In 2023 in Boston, Fern Valentine received the Journalism Education Association’s (JEA’s) Carl Towley Award, the JEA’s highest honor. Her path to the award wasn’t a traditional one.
Fern gladly accepted a teaching position at Auburn High School in 1974. She was pleased to be able to teach close to home. She’d lived in Auburn with her husband since 1958. He’d grown up in Auburn. After meeting at Western Washington University and marrying, the couple raised their four children in Auburn.
It turns out that part of Fern’s new job included supervising the student newspaper staff. She had no experience in journalism.
Interestingly, Fern hasn’t advised a school newspaper in thirty years. She retired in 1993. However, she didn’t leave her students behind. She is well known in the education community for her indefatigable efforts to ensure students receive their First Amendment rights as members of the press.
Since 1992, Fern fought to end student censorship through legislation known as the New Voices Act. On March 21, 2018, Washington State became the fourteenth state to pass a New Voices law. When Governor Jay Inslee signed the legislation into law, Fern was there to shake his hand.
“The New Voices law,” she says, “protects a student journalist’s right to write and voice opinions about subjects of their choosing without administrative interference, as long as they follow professional standards and their work doesn’t disrupt the educational process.”
Fern says the law’s impact makes a difference every day for student journalists, citing a recent example in California. After a school stabbing brought unwelcome attention to a Southern California high school, the student newspaper covered the incident with reporting and editorials. The principal attempted to oppress that coverage. That is until his lawyer informed him his attempted censorship would violate that state’s New Voices law.
“[Students] learn to seek out people who have the information they need to bring a story to life, but also they face these sources one-on-one and ask the important questions needed,” said Fern in her Carl Towley Award acceptance speech. “Certainly, journalism students are more informed consumers of media no matter what career they choose.”
In addition to her compelling work for student media freedom, Fern encouraged student responsibility and leadership in her classroom. She credits her perspective to Dorothy McPhillips. After the two met at Washington JEA workshops, Dorothy became Fern’s mentor.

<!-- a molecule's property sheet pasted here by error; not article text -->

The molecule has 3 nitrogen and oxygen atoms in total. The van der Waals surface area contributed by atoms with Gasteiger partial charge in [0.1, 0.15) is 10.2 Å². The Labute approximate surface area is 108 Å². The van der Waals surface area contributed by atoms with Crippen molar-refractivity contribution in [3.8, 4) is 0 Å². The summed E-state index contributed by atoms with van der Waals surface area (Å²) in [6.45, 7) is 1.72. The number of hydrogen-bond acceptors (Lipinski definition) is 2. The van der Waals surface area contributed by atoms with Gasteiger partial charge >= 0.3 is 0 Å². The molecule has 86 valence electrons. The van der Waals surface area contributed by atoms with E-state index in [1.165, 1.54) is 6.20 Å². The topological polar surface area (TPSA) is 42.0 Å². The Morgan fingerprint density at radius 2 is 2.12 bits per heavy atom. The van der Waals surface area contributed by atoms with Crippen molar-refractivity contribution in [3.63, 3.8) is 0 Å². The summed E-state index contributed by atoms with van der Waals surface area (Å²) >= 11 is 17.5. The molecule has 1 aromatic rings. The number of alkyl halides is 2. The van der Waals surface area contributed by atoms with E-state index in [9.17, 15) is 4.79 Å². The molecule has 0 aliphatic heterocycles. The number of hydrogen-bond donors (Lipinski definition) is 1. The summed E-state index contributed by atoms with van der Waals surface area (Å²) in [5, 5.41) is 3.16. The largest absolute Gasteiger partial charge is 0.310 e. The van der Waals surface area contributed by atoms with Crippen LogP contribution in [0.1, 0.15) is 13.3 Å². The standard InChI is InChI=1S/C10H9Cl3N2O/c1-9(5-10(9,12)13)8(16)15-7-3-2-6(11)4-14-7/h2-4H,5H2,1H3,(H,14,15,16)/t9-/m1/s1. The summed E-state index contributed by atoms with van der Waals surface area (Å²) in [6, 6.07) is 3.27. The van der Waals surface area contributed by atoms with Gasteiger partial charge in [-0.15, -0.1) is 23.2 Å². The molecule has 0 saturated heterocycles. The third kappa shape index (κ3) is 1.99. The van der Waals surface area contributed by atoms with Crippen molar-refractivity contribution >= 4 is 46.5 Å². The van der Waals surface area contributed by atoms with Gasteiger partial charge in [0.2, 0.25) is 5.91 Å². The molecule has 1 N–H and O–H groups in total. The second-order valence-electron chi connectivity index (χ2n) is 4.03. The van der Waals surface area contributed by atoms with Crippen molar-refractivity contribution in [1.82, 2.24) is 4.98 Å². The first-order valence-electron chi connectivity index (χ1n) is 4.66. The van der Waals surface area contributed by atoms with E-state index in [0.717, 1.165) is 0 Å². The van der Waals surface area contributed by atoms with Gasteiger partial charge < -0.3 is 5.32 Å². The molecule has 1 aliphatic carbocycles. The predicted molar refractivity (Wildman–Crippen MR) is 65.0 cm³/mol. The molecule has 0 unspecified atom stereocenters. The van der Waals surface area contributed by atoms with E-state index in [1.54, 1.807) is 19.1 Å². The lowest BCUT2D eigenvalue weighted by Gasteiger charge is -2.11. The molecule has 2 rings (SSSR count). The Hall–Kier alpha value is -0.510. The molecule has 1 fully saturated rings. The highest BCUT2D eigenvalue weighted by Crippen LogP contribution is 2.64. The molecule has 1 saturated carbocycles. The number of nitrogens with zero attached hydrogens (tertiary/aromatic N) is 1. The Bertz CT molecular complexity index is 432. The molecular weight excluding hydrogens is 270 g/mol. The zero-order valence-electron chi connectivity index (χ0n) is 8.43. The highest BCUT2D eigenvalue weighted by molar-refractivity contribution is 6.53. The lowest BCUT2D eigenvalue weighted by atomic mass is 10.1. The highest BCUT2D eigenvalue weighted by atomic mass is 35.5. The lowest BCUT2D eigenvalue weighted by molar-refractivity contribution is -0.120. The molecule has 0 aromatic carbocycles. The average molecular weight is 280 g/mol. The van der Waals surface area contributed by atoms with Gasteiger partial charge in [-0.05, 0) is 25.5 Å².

“Dorothy taught me that students learn more if they are truly in charge,” Fern says. “Our role was to advise them, and let them make their own decisions about their newspaper.”
Fern also encouraged her students to interact as much as possible with professional media.
“If our editorial staff was uncertain about printing a story subject’s name, they would call the editor of the Auburn Reporter and ask what to do. If the professional editor said the Examiner would run the name, we would too,” she said.
Not surprisingly, many of her students continued to study journalism in college and established professional careers in media.
“Schools love to say they are teaching students sellable skills,” said Fern in her speech. “School media is a wonderful example of those skills. Students work as a team to produce a product of interest to their audience within a budget and a deadline. What other class does that?”
The Carl Towey Award is the latest of many accolades Fern has received for her work in and after the classroom. She received a JEA Lifetime Achievement Award in 1992. She has also received the Pioneer Award, the National Scholastic Press Association’s highest accolade. The Fern Valentine Freedom of Expression Award is named in her honor. It’s presented to a Washington Journalism Education Association (WJEA) member who demonstrates tireless energy toward student press freedom. While she no longer attends the annual JEA conferences, she remains a lifetime member of the JEA and WJEA.
Fern loves living at Wesley Lea Hill. She says it’s easy to make friends because everyone is so friendly and engaged. To no one’s surprise, she remains very active as a floor rep. She also chaired the committee responsible for adding a gazebo to the garden and replacing the patio cushions with more comfortable options. Fern is also an active member of the Resident Council. She stays in shape so she can keep up her active lifestyle.
“I attended two exercise classes today,” she says. “I also make sure I get my steps by walking outdoors when during warm weather and in the halls when it’s colder.”
Fern celebrated her 90th birthday in December 2023. Her milestone wasn’t lost on attendees at the Boston JEA Conference. Of the 90+ birthday cards she received, her 88th card came from a man who had been her student over 30 years ago. Her influence on scholastic journalism continues to reach more generations.